Ice cream’s origins go way back. Alexander the Great enjoyed a primitive version of freshly fallen snow flavored with honey and nectar. George Washington and Thomas Jefferson are said to have served the creamy treat at presidential dinners.
Not so very long ago, New York had limited choices in frozen desserts, just a few flavors and an industrial-made product. Rainbow sprinkles and whipped topping sprayed from an aerosol can were as fancy as it got. Today, our city is loaded with wake-me-up varieties made in small batches with wholesome ingredients. If you’re a fiend for the frozen, your taste buds should be singing an icy tune.
Here are a few of our favorite ways to indulge in this quintessential summertime treat. The cool and creamy list is by no means comprehensive, so weigh in and add your perfect scoop.
Ample Hills-Locations in Brooklyn, Queens, Manhattan
Ample Hills Creamery is dedicated to making ice cream the old-fashioned way, slowly and by hand. They start with hormone-free milk and cream from grass-fed cows and add quality ingredients. Winning flavors include Snap Mallow Pop, a de-constructed Rice Krispies treat. The Munchies is a crunchy jumble of pretzels, potato chip, Ritz crackers and M & Ms, perfect for texture junkies.
Mix-ins, like honeycomb candy and brownies, are made in-house, from scratch. If licking their yummy sweet stuff is not enough, join one of their master classes and learn to make-it-yourself.
Big Gay Ice Cream-Manhattan and Philly
The Big Gay Ice Cream Truck made its seasonal debut in 2009. They opened their first brick-and-mortar shop two years later and now have Big Gay Ice Cream outposts in lower Manhattan and Philly. They blend traditional flavors and presentations with newfangled ones, infusing whimsy and a splash of humor into each lick.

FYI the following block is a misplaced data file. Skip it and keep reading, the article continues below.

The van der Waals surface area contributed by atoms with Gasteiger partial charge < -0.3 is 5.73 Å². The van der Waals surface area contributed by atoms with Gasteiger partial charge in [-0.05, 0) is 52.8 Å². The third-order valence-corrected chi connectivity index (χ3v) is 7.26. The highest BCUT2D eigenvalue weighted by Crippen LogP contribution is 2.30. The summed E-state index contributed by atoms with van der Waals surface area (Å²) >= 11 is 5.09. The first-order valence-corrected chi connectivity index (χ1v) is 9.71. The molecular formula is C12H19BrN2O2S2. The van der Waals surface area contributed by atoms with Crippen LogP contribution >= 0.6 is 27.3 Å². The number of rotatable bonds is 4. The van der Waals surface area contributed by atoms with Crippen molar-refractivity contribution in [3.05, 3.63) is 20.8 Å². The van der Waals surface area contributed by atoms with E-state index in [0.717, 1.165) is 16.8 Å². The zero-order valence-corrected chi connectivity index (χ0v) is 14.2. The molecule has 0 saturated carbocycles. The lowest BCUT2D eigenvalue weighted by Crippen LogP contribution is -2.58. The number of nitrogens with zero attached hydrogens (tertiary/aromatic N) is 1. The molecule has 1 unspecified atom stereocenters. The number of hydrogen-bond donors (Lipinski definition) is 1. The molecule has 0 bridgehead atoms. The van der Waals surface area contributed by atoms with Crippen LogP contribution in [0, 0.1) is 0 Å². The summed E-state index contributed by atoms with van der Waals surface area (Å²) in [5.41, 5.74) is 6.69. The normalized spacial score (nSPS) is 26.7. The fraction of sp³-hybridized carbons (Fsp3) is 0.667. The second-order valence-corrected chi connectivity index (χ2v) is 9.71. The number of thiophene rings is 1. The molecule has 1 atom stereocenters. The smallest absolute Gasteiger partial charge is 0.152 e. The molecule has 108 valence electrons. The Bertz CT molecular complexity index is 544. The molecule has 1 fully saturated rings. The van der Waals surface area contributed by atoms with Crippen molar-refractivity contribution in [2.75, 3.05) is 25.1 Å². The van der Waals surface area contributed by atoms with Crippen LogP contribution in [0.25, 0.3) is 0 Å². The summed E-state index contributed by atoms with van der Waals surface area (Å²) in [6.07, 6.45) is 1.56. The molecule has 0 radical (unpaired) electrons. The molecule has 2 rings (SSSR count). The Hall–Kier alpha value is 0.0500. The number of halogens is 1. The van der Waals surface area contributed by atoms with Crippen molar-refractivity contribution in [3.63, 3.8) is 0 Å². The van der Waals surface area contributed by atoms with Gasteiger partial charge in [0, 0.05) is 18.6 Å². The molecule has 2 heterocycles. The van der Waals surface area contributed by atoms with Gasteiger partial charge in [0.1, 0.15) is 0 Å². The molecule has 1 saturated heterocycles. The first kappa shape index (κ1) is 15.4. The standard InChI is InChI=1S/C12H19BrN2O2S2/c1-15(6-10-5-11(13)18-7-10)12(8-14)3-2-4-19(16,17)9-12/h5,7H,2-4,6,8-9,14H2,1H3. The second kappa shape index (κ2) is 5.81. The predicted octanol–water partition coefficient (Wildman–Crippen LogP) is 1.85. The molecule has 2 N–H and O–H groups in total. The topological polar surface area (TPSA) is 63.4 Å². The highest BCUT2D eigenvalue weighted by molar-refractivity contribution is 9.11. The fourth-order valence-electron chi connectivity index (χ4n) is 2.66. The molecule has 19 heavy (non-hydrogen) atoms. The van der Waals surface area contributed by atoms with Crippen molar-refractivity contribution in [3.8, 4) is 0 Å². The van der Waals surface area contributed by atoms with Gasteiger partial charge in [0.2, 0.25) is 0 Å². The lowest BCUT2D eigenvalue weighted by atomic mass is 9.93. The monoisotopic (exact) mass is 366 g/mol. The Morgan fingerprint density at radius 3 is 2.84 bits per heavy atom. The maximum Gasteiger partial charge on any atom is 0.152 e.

The Salty Pimp Cone is a high-end take on the classic soft-serve chocolate bonnet, a vanilla swirl dipped in chocolate that hardens to create a shiny shell. Big Gay blends dulce de leche into the vanilla swirl and uses fine dark chocolate flavored with a pinch of salt, elevating it to gourmet status.
Ice & Vice-East Broadway
This Lower East Side shop creates experimental flavors that push the boundaries, which helps to explain Ice & Vice’s legions of devoted fans. Olive Garden, rich with olive oil, black garlic and sweet corn crumble, hits all the right notes in a big way. Even the simple vanilla is rich with Mexican vanilla and black lava sea salt, upping the flavor profile like no other vanilla you’ve ever tasted. They offer a range of innovative offerings that are crafted with care and expertise.
Morgenstern’s Finest Ice Cream- Rivington Street
Morgenstern’s is a modern take on the classic American ice cream parlor, serving nostalgic treats made with primo ingredients. Each texture-driven flavor is made without additives or processed stabilizers, with plenty of attention to delicious details. Go for broke and order the King Kong Banana Split or try the Avocado Ice Cream Toast. Floats and shakes are winners.
Odd Fellows-Williamsburg and Lower East Side
At Odd Fellows, they pasteurize locally sourced dairy products on location, adding depth and nuance to their inventive flavors. They have offered over 200 bold flavors since opening in 2013, including edamame and miso cherry. The Williamsburg branch offers 12 rotating flavors while the Lower East Side serves eight. Try the Odd Pocket, a toasted brioche bun filled with ice cream. They donate a portion of each ice cream sold to the Food Bank fro New York City.
NYC Summer Ice Cream Blizzard- Upper West Side
On July 16, smack in the middle of the dog days of summer, comes the ultimate way to cool off. Dozens of artisanal ice cream makers will gather on the Upper West Side, where the hot and hungry sample may cool cones. The event takes place at the Grand Bazaar at 100 West 77th Street. Entrance is free but you’ll need to register at eventbrite.
Photo credit: Lucy Schaeffer
Allison is a native New Yorker, who has lived in Rome, Tuscany, Melbourne, Toronto and Los Angeles. She frequently contributes travel pieces to Family Travel Forum, using her own children as guinea pigs as they travel the globe. She is fluent in Italian and Spanish and laughably adequate in French. Her background as an Early Childhood Educator gives her an added understanding of what it takes to travel with kids in tow. She firmly believes that the most important part of education takes place outside of the classroom, on the road, around the world. She never misses a chance to sample local delicacies, as her love for travel goes hand-in-hand with her love for food and wine. Follow Allison at @gourmetrav.